At a time when the Oyster River Cooperative School District (ORCSD) is reexamining several facets of education, including the effectiveness of the traditional grading system and the role of technology in education, the world language department is exemplifying the reexamination mentality by implementing a series of changes to the way they teach world language.
At the root of these changes was the transition from the traditional model to the proficiency model, which was implemented three years ago. Following this change, the Oyster River Middle School (ORMS) and Oyster River High School (ORHS) world language departments adjusted the curriculum so that students who had taken a world language in seventh and eighth grade could move on to level three of their language in high school, given that they were ready, rather than taking level two when they start high school as past students had. These students, including Denise Nadig (‘23) and Justin Partis (‘23), are now in language classes with sophomores and juniors. Two years ago, when Nadig and Partis were in seventh grade, ORMS also decided to begin offering world language in sixth grade, rather than in seventh grade as they had in the past.
The Proficiency Model
Proficiencies are a series of goals, similar to competencies, students aim to achieve as they work their way through the levels. At the beginning of level one, all students are in the novice low range, as they achieve the proficiencies, they move up, hopefully ending level one in the novice high range. This means that each level has proficiencies students aim to achieve by the end of it, rather than a list of topics or textbook chapters that need to be covered, as the traditional model had.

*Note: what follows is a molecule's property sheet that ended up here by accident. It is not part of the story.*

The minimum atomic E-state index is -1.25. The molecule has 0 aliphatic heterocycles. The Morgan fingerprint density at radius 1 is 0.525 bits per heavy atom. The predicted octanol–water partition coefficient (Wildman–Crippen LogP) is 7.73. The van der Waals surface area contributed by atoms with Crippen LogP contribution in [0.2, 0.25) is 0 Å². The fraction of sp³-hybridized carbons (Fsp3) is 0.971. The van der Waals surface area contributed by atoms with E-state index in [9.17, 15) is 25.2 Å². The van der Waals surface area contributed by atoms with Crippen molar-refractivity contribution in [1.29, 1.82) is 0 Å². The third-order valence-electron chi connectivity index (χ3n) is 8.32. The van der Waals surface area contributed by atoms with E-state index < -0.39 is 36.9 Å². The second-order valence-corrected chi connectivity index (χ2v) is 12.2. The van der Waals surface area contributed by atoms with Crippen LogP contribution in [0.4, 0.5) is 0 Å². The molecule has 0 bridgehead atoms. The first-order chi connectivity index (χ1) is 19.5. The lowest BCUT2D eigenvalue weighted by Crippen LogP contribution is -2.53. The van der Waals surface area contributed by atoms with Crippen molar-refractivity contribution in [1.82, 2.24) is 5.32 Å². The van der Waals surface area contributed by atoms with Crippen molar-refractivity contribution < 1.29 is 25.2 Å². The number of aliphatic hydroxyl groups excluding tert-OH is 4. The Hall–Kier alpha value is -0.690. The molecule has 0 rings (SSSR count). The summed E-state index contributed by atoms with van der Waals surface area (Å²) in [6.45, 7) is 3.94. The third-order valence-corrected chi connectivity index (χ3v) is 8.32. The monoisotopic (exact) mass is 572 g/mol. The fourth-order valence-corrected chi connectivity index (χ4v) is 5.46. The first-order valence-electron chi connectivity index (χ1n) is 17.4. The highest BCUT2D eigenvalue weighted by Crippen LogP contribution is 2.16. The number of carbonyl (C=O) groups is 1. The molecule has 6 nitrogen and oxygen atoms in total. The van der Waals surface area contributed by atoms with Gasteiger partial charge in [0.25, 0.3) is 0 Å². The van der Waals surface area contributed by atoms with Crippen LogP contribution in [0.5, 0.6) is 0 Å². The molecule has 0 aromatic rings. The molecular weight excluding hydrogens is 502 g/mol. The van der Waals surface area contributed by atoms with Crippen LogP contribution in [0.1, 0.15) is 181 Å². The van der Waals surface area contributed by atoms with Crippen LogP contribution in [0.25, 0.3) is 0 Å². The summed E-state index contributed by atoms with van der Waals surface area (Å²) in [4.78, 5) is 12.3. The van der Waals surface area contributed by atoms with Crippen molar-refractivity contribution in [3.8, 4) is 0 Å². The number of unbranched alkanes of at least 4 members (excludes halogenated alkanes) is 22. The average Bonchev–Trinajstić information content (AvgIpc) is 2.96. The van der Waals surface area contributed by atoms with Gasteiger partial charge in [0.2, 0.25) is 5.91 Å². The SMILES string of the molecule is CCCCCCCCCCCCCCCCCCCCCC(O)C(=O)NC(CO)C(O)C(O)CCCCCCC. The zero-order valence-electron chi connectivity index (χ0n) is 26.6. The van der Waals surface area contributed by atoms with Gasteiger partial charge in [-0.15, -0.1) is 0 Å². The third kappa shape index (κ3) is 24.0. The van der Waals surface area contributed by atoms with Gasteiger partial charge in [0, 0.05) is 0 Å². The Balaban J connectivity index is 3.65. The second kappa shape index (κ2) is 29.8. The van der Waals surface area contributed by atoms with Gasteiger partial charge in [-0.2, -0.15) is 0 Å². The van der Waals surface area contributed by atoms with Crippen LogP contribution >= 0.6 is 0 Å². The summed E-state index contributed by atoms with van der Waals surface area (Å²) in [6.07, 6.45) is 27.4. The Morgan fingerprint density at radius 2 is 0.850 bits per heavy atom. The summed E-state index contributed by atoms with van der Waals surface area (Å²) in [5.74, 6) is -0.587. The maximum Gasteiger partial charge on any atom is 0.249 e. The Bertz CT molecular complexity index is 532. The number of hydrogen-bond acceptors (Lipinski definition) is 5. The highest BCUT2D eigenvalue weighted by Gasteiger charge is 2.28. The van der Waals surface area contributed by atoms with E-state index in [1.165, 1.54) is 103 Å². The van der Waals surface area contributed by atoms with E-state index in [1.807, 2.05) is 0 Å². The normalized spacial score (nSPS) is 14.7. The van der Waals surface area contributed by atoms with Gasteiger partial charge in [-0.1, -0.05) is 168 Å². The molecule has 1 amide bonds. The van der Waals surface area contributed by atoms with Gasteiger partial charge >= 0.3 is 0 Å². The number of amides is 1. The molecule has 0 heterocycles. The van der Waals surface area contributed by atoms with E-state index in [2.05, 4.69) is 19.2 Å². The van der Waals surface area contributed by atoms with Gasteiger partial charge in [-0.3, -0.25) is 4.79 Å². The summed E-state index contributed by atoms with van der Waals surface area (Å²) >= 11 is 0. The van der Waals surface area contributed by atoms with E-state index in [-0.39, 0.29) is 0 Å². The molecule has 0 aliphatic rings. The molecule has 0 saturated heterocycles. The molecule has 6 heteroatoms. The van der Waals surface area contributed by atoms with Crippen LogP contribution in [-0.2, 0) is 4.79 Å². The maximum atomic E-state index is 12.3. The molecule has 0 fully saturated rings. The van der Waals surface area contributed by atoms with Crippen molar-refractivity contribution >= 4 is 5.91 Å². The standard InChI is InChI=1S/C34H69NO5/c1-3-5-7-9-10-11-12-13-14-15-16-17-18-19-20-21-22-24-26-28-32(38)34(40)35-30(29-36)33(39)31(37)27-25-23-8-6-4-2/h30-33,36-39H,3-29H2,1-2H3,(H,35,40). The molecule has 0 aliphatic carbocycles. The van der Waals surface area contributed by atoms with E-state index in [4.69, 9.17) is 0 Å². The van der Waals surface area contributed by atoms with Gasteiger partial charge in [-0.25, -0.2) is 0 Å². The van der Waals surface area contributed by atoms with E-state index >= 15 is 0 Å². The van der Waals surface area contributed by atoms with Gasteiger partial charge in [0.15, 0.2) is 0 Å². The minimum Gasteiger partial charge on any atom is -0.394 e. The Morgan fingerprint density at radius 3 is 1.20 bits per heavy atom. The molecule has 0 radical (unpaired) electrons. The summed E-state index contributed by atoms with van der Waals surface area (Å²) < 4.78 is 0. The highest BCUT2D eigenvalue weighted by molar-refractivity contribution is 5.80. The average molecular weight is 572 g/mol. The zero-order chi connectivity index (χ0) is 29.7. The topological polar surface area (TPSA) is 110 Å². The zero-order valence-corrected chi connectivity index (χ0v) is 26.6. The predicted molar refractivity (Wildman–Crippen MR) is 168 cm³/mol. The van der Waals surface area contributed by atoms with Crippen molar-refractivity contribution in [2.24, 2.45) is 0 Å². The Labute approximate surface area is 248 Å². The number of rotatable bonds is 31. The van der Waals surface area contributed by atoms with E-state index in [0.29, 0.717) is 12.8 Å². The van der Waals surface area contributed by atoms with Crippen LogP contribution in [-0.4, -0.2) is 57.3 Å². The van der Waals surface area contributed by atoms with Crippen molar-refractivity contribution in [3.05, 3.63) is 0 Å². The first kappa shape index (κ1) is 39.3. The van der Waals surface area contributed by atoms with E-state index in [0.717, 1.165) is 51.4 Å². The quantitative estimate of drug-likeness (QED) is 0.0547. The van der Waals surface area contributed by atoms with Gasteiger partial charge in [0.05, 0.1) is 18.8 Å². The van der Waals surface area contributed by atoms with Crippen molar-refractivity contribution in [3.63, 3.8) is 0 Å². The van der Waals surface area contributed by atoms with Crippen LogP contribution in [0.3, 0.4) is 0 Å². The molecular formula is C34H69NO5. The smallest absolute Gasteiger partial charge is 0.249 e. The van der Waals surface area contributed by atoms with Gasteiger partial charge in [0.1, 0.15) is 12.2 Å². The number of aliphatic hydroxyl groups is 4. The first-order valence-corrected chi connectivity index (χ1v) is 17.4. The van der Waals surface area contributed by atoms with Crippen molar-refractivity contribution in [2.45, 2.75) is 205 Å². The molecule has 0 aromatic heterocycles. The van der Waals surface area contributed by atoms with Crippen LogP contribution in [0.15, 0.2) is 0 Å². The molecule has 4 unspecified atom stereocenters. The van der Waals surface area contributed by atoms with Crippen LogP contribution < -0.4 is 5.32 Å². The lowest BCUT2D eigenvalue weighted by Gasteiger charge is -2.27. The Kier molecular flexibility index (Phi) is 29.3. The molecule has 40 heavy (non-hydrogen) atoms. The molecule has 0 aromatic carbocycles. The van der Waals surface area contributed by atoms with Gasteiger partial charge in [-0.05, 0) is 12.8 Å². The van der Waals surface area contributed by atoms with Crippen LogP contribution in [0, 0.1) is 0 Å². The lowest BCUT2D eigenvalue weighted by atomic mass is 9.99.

The world language departments use the proficiencies created by the American Council on the Teaching of Foreign Languages (ACTFL) to inform their curriculums, according to Michelle Pennelli, a world language teacher at the middle school. The proficiencies are expressed through a series of “can do” statements, which explain what a student should be able to do with the language in various topics at each benchmark.
For example, the benchmark for a novice low student when looking at informational texts is, “I can identify memorized or familiar words when they are supported by gestures or visuals in informational texts.” The benchmark for a novice high student is, “I can identify the topic and some isolated facts from simple sentences in informational texts.” Both of these statements are from the ACTFL list of proficiency benchmarks, which explains the expectations for students at the novice low, mid, and high benchmarks in presentational speaking.
Pennelli explained the switch from the traditional model to the proficiency model. “Year one would be moving up to the novice high proficiency level. Whereas for us before, when we were in the traditional model, year one was separated by textbook chapters.”